I agree that one of the better Furman's will help the situation by cleaning up the electrical signal and providing steady voltage. I have a Furman Elite and it works well. Next to it sits an Audioquest 7000 which works very well but very expensive. In your case the Furman is probably the better choice. Talk to Crutchfield. They sell Furmans and know what they are talking about.
I have Furman units (model unknown) but notice that the readout sometimes goes into a low voltage situation, which it is unable to regulate. Have been seriously considering a PS regenerator unit ...If your voltage is that low, I’d suggest determining the root cause of the problem. If you are in the U.S., your utility is regulated by the state, which sets the minimum performance standards under the tariff. That’s typically around 114VAC. A good start would be to measure the AC voltage at your service entrance, or close to it inside the breaker panel. That would rule out any issue between the service panel and your wall outlet.
I’ve actually had this experience, and frankly utilities are not always especially responsive to low voltage issues. But it’s worth being persistent.
Of course, it’s also possible that there’s something wrong with your Furman unit. You might be able to confirm that by checking voltage at the same outlet you’re using for the Furman.
When I say I think I have a dedicated line, I asked an electrician who was working on another project for the house to install a dedicated line. The guy is a little rough around the edges and did it sort of reluctantly, so I’m not that confident in his work. I have another electrician lined up and after the suggestions here and elsewhere, the dedicated lines will be my first approach. Thanks
btw, I prefer the Blue Cheer version as well.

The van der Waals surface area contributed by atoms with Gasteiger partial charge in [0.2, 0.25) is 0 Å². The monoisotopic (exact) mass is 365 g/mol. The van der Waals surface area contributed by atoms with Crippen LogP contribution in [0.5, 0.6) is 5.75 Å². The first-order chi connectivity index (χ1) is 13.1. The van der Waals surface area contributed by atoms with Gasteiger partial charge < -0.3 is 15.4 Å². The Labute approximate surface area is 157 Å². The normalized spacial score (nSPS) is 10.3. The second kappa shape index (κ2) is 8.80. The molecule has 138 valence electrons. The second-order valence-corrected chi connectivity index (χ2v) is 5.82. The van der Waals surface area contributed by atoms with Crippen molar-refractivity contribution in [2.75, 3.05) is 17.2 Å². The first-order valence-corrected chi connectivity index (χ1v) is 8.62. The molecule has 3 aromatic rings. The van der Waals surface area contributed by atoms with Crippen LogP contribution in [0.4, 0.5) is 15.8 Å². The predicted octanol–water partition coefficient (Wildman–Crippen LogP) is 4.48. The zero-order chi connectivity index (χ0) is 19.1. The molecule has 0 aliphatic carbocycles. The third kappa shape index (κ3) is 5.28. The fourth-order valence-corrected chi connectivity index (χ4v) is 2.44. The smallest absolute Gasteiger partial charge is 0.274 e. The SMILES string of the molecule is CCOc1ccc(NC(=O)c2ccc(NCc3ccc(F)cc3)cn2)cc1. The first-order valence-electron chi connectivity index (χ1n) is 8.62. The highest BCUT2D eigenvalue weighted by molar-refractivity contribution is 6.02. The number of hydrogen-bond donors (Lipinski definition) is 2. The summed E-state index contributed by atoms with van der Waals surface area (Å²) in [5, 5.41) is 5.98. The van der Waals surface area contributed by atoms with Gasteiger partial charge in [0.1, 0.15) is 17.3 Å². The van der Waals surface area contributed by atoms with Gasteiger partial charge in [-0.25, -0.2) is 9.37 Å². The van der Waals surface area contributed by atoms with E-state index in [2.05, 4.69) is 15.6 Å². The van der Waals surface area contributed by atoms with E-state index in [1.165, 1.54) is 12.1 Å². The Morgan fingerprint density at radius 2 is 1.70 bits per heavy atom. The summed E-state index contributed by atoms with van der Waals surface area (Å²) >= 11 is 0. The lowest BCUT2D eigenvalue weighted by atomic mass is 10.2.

udog -- I have my 3 stand-alone mid-fi systems connected through Furman PL-PLUS DMC Power Conditioners. The unit provides a reasonable degree of power conditioning and circuit protection at a reasonable cost. Living in quickly growing area of South Carolina, I encounter a double-whammy of thunder and lightning storms and significant fluctuations in voltage. Due to the massive residential, industrial, and infrastructural development in the area, I have voltage fluctuations from 113 to 125. The good news is that my average is 121v and I can monitor near brown-out and surge levels. Consumer grade surge "protectors" used in the past resulted in severely damaged audio equipment, attributable to both a direct lightning hit to my home and the concussion of thunderclaps. I now have an all-home power protection system in conjunction with the Furmans. And, for good measure, I shut down and unplug the units when the forecast calls for severe weather. NOTE: I have acquired the units at 15-20% off list price and free shipping at Musicians Friend, which also has an excellent hands-on article on the unit written by Darius Van Rheul.
A friend in an apartment building had a similar problem. I gave him a large Constant Voltage Transformer that I had purchased as surplus for $60. It solved his brownout problems cheaply.